When she returned to male clothing, she was given another count of heresy for cross-dressing, though it was later disputed by the inquisitor presiding over court appeals after the war. He found that cross-dressing should be evaluated based on context, including the use of clothing as protection against rape if it offered protection.

In accordance to the inquisitor’s doctrine, Joan would have been justified in wearing armor on a battlefield, men’s clothing in prison and dressing as a pageboy when traveling through enemy territory.

The Chronique de la Pucelle states it deterred molestation when Joan was camped in the field but she donned a dress when men’s garments were unnecessary.

Clergy who testified at the posthumous appellate trial confirmed that she wore male clothing in prison to deter molestation.

Though the Poitiers record did not survive the test of time, Joan had referred the court to the Poitiers inquiry when questioned about her clothing and circumstances indicate the Poitiers clerics approved the practive. She had also kept her hair short through the military campaigns and during her imprisonment, which Inquisitor Brehal, theologian Jean Gerson and all of Joan’s supporters understood was for practical reasons.

Despite the lack of incriminating evidence, Joan was condemned and sentenced to die in 1431.

Eyewitness accounts of Joan’s execution by burning on May 30, 1431 describe how she was tied to a tall pillar at the Vieux-Marché in Rouen. She asked Fr. Martin Ladvenu and Fr. Isambart de la Pierre to hold a crucifix before her and an English soldier made a small cross she put in the front of her dress. After she died, the English raked the coals to expose her body so no one could spread rumors of her escaping alive, then they burned her body two more times to reduce it to ashes so no one could collect relics. After burning her body to ash, the English threw her remains into the Seine River and the executioner, Geoffroy Thérage, later said he “… greatly feared to be damned.”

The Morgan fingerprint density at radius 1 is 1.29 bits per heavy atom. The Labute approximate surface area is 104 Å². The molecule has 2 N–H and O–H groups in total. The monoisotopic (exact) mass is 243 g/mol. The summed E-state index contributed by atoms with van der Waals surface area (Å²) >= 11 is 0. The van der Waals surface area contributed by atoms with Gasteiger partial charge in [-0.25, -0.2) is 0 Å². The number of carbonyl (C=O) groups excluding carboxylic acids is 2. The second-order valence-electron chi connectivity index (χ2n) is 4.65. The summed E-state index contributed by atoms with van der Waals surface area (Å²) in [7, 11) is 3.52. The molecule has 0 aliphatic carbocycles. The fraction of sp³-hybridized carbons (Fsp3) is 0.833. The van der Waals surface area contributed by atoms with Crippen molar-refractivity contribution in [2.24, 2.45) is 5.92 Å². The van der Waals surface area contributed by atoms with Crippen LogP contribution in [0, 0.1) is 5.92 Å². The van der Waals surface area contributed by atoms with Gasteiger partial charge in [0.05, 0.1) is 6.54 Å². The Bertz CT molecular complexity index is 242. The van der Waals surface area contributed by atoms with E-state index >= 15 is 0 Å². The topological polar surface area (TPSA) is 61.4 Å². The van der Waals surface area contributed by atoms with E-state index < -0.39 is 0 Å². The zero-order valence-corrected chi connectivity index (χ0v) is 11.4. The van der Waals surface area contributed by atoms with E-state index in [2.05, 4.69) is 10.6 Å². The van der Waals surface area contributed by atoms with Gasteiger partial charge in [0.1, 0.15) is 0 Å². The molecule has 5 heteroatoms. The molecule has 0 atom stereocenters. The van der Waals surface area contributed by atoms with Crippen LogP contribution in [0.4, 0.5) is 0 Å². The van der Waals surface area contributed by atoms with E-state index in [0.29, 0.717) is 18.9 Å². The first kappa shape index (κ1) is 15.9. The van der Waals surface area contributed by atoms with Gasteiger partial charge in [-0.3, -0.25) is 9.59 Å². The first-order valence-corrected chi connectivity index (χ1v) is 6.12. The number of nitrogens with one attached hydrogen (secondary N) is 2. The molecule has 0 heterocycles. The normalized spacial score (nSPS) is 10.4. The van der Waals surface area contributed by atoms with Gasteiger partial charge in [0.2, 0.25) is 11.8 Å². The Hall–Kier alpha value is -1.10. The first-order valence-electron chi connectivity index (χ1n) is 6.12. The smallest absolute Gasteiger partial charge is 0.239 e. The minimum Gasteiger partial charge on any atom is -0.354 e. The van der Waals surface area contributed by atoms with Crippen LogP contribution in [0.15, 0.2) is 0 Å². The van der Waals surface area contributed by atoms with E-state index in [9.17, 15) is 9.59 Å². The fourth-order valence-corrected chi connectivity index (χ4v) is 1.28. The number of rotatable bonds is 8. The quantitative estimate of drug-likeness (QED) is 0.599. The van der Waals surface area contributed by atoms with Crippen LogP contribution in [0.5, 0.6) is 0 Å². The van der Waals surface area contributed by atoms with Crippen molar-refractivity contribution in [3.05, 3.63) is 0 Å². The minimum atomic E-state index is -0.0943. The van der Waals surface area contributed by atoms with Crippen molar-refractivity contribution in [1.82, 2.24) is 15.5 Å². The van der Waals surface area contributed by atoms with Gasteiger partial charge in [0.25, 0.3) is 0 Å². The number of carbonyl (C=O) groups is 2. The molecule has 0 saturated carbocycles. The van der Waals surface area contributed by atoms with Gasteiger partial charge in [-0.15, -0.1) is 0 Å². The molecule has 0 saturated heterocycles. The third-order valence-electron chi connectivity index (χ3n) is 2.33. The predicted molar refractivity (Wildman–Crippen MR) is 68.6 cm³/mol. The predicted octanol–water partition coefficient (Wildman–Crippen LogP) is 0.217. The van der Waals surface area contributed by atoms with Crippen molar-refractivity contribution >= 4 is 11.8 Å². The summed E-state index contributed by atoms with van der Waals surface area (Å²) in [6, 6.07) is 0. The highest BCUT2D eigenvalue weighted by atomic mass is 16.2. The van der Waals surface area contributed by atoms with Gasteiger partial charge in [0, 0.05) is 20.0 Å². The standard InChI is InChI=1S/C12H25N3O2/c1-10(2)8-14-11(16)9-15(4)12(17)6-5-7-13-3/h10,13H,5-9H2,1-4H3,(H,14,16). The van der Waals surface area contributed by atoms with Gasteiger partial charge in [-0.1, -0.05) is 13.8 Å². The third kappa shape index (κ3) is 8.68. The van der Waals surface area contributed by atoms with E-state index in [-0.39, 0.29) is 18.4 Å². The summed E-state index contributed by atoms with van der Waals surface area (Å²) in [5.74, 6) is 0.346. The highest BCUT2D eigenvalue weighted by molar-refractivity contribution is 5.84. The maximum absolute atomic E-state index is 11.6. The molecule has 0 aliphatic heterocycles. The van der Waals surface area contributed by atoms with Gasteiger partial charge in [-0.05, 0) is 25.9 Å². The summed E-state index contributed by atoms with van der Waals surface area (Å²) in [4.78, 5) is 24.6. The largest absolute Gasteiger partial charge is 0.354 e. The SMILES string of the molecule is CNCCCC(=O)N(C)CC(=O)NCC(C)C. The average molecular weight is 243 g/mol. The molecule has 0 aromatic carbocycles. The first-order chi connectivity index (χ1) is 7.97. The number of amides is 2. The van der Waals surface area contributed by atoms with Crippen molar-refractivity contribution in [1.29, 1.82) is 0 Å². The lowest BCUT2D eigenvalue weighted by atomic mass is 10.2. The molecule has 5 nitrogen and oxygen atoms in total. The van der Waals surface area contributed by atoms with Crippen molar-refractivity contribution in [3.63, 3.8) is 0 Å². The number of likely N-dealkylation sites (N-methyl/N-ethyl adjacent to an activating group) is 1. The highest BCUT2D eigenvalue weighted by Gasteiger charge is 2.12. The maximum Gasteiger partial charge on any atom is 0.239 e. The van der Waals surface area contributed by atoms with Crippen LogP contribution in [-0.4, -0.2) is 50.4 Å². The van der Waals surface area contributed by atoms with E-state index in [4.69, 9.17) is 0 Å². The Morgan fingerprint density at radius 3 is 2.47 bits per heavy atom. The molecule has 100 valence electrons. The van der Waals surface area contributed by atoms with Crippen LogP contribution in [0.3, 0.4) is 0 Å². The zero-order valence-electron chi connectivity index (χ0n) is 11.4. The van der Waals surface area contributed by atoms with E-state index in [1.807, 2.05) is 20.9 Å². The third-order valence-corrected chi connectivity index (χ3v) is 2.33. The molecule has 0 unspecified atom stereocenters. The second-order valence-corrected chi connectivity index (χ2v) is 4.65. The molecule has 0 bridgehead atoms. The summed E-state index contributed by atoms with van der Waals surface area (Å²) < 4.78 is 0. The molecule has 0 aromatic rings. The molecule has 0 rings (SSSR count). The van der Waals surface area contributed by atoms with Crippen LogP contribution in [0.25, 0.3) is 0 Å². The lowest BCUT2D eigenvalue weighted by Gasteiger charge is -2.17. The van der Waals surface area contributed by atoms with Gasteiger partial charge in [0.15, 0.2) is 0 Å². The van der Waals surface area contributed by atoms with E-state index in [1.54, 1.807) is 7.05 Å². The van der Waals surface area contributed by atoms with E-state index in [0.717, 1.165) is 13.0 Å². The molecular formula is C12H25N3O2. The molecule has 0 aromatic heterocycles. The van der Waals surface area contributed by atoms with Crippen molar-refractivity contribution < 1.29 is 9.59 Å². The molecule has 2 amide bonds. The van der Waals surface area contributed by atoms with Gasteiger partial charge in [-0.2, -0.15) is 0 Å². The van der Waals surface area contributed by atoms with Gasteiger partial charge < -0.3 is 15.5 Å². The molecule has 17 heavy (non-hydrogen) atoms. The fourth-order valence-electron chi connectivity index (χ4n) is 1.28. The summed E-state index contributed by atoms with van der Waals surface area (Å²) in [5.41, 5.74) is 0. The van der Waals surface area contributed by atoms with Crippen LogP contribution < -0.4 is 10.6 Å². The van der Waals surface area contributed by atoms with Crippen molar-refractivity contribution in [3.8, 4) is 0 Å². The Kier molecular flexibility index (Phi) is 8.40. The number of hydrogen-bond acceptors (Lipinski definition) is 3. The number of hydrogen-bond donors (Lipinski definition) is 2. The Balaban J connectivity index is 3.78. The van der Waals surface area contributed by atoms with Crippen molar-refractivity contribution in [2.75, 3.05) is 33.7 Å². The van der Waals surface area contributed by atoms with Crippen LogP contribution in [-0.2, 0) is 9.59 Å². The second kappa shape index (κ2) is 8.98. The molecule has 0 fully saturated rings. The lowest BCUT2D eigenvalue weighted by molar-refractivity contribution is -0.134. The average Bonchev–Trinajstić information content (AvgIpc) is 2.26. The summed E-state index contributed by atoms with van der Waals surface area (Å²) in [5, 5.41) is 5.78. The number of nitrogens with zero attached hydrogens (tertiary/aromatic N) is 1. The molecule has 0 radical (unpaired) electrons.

In 1452, during an investigation into Joan’s execution, the Church declared a religious play in her honor at Orléans would let attendees gain an indulgence by making a pilgrimage to the event.

A posthumous retrial opened following the end of the war. Pope Callixtus III authorized the proceeding, which has also been called the “nullification trial,” after Inquisitor-General Jean Bréhal and Joan’s mother Isabelle Romée requested it.

The trial was meant to determine if Joan’s condemnation was justly handled, and of course at the end of the investication Joan received a formal appeal in November 1455 and the appellate court declared Joan innocent on July 7 1456.

Joan of Arc was a symbol of the Catholic League during the 16th century and when Félix Dupanloup was made bishop of Orléans in 1849, he pronounced a panegyric on Joan of Arc and led efforts leading to Joan of Arc’s beatification in 1909. On May 16, 1920, Pope Benedict XV canonized her.

Centuries after her death, Joan became known as a semi-legendary figure. There were several sources of information about her life, time on the battlefield and trials, with the main sources being chronicles.

Many women have seen Joan as a brave and active woman who operated within a religious tradition that believed a person of any class could receive a divine calling.